Scottish maths outpacing the English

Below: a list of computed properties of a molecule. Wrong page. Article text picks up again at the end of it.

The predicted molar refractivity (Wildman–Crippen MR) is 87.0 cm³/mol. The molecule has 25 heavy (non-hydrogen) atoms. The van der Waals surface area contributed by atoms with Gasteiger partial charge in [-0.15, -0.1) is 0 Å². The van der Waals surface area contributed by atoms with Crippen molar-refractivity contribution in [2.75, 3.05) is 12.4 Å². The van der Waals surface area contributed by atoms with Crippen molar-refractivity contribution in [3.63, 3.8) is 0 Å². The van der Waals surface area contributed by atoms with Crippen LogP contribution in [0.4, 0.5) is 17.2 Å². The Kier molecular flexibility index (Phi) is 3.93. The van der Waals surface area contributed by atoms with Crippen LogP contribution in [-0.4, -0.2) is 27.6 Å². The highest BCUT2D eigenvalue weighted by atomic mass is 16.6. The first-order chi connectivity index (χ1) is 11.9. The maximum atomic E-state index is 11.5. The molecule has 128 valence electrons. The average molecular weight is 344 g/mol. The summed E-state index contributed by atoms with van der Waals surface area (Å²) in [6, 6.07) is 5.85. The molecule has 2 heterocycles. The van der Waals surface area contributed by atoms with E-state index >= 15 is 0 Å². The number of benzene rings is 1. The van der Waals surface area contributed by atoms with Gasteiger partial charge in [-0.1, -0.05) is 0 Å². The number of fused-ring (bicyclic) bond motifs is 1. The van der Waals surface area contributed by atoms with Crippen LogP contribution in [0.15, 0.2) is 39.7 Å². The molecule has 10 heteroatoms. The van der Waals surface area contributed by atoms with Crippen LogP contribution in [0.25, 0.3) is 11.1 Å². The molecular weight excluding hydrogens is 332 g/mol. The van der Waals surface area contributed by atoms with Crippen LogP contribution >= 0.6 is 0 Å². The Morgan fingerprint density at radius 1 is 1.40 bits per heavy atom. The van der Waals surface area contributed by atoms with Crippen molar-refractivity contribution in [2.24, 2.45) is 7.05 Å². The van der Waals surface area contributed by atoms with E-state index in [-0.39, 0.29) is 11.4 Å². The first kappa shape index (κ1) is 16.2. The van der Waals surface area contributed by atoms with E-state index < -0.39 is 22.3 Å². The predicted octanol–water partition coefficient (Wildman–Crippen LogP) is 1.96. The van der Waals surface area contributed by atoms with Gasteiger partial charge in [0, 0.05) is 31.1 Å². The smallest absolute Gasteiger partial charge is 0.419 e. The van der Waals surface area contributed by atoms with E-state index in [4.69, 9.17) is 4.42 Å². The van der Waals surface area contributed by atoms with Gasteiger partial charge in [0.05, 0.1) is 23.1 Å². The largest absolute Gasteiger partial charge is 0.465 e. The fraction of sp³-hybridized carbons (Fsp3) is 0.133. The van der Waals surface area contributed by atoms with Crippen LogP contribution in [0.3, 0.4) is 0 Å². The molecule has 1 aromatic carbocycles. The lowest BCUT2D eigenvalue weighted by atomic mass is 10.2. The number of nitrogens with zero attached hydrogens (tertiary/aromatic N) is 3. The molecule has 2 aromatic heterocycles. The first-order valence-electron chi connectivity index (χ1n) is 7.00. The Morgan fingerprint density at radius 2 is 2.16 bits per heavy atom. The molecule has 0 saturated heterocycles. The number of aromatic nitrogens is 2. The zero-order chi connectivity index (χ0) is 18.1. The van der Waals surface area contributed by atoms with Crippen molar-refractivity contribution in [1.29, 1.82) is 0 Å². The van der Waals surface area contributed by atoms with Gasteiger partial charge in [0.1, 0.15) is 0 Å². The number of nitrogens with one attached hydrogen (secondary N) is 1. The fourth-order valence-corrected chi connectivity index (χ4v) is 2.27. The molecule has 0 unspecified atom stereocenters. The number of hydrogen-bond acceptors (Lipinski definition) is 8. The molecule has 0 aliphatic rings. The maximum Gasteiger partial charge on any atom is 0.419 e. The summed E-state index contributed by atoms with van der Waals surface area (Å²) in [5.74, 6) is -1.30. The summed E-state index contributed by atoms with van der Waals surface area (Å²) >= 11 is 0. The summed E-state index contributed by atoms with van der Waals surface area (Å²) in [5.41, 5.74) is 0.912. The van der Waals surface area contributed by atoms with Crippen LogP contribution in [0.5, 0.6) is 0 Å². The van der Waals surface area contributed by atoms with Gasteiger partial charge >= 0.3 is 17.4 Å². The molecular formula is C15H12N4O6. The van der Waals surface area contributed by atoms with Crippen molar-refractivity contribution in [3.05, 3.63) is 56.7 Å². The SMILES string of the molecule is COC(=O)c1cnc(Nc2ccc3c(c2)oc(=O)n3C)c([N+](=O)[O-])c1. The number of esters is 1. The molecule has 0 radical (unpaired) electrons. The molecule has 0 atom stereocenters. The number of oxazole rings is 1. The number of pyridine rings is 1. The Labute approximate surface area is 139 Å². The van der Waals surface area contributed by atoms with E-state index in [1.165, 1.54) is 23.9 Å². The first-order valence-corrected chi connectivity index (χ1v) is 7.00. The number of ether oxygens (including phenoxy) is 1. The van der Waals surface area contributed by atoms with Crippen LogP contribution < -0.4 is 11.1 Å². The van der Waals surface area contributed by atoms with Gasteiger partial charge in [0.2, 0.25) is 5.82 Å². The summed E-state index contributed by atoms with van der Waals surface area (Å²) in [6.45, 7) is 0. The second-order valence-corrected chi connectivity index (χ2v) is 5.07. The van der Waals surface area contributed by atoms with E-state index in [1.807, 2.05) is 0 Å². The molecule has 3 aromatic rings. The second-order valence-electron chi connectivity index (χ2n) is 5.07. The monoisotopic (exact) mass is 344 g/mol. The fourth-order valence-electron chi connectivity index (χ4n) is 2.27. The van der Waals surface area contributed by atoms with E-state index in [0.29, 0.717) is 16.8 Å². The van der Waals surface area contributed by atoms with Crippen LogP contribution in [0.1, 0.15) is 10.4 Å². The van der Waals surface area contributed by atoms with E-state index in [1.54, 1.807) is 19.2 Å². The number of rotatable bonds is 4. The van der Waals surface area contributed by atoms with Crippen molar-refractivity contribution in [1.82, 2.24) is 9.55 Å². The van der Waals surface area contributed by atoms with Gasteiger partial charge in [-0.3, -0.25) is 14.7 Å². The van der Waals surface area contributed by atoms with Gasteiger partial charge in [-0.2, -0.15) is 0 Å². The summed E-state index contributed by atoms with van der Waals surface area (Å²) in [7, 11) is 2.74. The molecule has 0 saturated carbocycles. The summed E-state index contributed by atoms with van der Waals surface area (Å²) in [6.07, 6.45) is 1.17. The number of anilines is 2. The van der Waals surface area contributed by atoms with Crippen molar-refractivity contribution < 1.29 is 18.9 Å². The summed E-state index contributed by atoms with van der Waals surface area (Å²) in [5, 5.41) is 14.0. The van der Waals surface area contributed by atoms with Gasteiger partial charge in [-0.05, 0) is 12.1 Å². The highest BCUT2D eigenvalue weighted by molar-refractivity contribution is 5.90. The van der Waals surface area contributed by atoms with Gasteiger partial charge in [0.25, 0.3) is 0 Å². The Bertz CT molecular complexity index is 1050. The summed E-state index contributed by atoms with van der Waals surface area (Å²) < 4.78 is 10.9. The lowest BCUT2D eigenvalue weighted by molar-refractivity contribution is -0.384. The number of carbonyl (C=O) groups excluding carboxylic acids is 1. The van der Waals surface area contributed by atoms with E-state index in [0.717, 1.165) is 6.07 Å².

England should look north of the border for answers to the problem of poor maths skills, says a recent study by the Royal Society of Arts. One in four adults in England cannot do basic calculations, says the study, a situation not nearly so dire in Scotland. A separate report concurs, that undertaken last August for the Conservative Party by television presenter Carol Vorderman. She observes that only 15% of students in England continue maths after GCSEs, and that Scotland does better, with a quarter of post-16 students studying maths. The report praises the way the subject is taught in Scotland, where students “are able to progress at their own speed” and can move between teaching streams more easily than in England. The Vorderman report also recommended that instead of one single maths GCSE, pupils should study for two separate qualifications, in lifestyle and academic mathematics. The English government is piloting the idea. In Scotland a similar system is already running. Read more about these recent reports here.

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